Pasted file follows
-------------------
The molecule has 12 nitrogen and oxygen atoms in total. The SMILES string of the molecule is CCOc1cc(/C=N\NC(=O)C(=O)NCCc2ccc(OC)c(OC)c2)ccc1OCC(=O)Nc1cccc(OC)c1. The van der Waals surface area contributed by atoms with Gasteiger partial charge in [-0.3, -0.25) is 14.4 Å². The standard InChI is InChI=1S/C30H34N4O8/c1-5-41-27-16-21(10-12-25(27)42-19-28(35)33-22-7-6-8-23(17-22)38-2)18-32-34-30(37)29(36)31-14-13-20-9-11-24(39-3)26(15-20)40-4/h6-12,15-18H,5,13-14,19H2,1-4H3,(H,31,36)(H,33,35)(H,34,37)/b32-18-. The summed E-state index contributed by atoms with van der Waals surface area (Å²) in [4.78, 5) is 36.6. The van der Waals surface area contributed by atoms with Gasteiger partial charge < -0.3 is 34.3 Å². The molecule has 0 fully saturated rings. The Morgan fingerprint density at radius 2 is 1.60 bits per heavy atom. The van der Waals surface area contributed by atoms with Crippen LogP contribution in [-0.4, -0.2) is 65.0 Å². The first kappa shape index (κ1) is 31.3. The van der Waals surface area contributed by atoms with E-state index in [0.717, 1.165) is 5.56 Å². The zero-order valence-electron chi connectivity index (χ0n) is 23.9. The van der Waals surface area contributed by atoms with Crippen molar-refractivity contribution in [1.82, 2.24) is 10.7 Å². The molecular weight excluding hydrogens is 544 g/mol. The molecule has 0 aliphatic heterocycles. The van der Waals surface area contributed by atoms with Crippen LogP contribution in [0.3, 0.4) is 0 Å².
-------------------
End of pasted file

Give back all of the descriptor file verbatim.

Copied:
The molecule has 12 nitrogen and oxygen atoms in total. The SMILES string of the molecule is CCOc1cc(/C=N\NC(=O)C(=O)NCCc2ccc(OC)c(OC)c2)ccc1OCC(=O)Nc1cccc(OC)c1. The van der Waals surface area contributed by atoms with Gasteiger partial charge in [-0.3, -0.25) is 14.4 Å². The standard InChI is InChI=1S/C30H34N4O8/c1-5-41-27-16-21(10-12-25(27)42-19-28(35)33-22-7-6-8-23(17-22)38-2)18-32-34-30(37)29(36)31-14-13-20-9-11-24(39-3)26(15-20)40-4/h6-12,15-18H,5,13-14,19H2,1-4H3,(H,31,36)(H,33,35)(H,34,37)/b32-18-. The summed E-state index contributed by atoms with van der Waals surface area (Å²) in [4.78, 5) is 36.6. The van der Waals surface area contributed by atoms with Gasteiger partial charge < -0.3 is 34.3 Å². The molecule has 0 fully saturated rings. The Morgan fingerprint density at radius 2 is 1.60 bits per heavy atom. The van der Waals surface area contributed by atoms with Crippen LogP contribution in [-0.4, -0.2) is 65.0 Å². The first kappa shape index (κ1) is 31.3. The van der Waals surface area contributed by atoms with E-state index in [0.717, 1.165) is 5.56 Å². The zero-order valence-electron chi connectivity index (χ0n) is 23.9. The van der Waals surface area contributed by atoms with Crippen molar-refractivity contribution in [1.82, 2.24) is 10.7 Å². The molecular weight excluding hydrogens is 544 g/mol. The molecule has 0 aliphatic heterocycles. The van der Waals surface area contributed by atoms with Crippen LogP contribution in [0.3, 0.4) is 0 Å².